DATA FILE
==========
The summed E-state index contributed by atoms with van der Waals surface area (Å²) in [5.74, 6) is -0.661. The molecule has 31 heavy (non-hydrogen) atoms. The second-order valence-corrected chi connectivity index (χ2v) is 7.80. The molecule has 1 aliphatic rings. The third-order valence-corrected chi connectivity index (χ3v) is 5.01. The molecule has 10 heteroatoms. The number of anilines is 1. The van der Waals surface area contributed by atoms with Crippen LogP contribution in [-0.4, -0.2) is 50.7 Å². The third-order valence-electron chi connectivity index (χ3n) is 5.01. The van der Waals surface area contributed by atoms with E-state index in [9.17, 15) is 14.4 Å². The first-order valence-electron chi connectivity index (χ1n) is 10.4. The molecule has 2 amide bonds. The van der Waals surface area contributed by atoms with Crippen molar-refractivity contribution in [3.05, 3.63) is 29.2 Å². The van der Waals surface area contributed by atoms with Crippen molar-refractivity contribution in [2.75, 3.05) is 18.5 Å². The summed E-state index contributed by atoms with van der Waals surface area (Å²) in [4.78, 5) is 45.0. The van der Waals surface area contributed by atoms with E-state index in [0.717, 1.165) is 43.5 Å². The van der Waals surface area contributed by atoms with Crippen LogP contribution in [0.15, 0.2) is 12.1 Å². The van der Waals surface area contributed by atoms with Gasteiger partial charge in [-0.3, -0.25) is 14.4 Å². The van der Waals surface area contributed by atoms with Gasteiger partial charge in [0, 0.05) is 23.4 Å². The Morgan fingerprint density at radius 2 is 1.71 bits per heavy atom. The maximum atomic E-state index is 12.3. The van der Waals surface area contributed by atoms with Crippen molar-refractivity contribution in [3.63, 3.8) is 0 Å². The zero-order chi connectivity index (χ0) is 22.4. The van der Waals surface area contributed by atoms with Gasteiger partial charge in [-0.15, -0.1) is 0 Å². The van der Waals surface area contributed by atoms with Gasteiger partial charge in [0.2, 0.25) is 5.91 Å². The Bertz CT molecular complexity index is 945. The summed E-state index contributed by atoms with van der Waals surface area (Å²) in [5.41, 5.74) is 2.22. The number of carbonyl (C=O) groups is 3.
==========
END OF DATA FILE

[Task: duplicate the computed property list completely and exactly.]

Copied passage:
The summed E-state index contributed by atoms with van der Waals surface area (Å²) in [5.74, 6) is -0.661. The molecule has 31 heavy (non-hydrogen) atoms. The second-order valence-corrected chi connectivity index (χ2v) is 7.80. The molecule has 1 aliphatic rings. The third-order valence-corrected chi connectivity index (χ3v) is 5.01. The molecule has 10 heteroatoms. The number of anilines is 1. The van der Waals surface area contributed by atoms with Crippen LogP contribution in [-0.4, -0.2) is 50.7 Å². The third-order valence-electron chi connectivity index (χ3n) is 5.01. The van der Waals surface area contributed by atoms with E-state index in [9.17, 15) is 14.4 Å². The first-order valence-electron chi connectivity index (χ1n) is 10.4. The molecule has 2 amide bonds. The van der Waals surface area contributed by atoms with Crippen molar-refractivity contribution in [3.05, 3.63) is 29.2 Å². The van der Waals surface area contributed by atoms with Crippen molar-refractivity contribution in [2.75, 3.05) is 18.5 Å². The summed E-state index contributed by atoms with van der Waals surface area (Å²) in [4.78, 5) is 45.0. The van der Waals surface area contributed by atoms with E-state index in [0.717, 1.165) is 43.5 Å². The van der Waals surface area contributed by atoms with Crippen LogP contribution in [0.15, 0.2) is 12.1 Å². The van der Waals surface area contributed by atoms with Gasteiger partial charge in [-0.3, -0.25) is 14.4 Å². The van der Waals surface area contributed by atoms with Gasteiger partial charge in [0, 0.05) is 23.4 Å². The Morgan fingerprint density at radius 2 is 1.71 bits per heavy atom. The maximum atomic E-state index is 12.3. The van der Waals surface area contributed by atoms with Crippen molar-refractivity contribution in [3.63, 3.8) is 0 Å². The zero-order chi connectivity index (χ0) is 22.4. The van der Waals surface area contributed by atoms with Gasteiger partial charge in [-0.15, -0.1) is 0 Å². The van der Waals surface area contributed by atoms with Gasteiger partial charge in [0.2, 0.25) is 5.91 Å². The Bertz CT molecular complexity index is 945. The summed E-state index contributed by atoms with van der Waals surface area (Å²) in [5.41, 5.74) is 2.22. The number of carbonyl (C=O) groups is 3.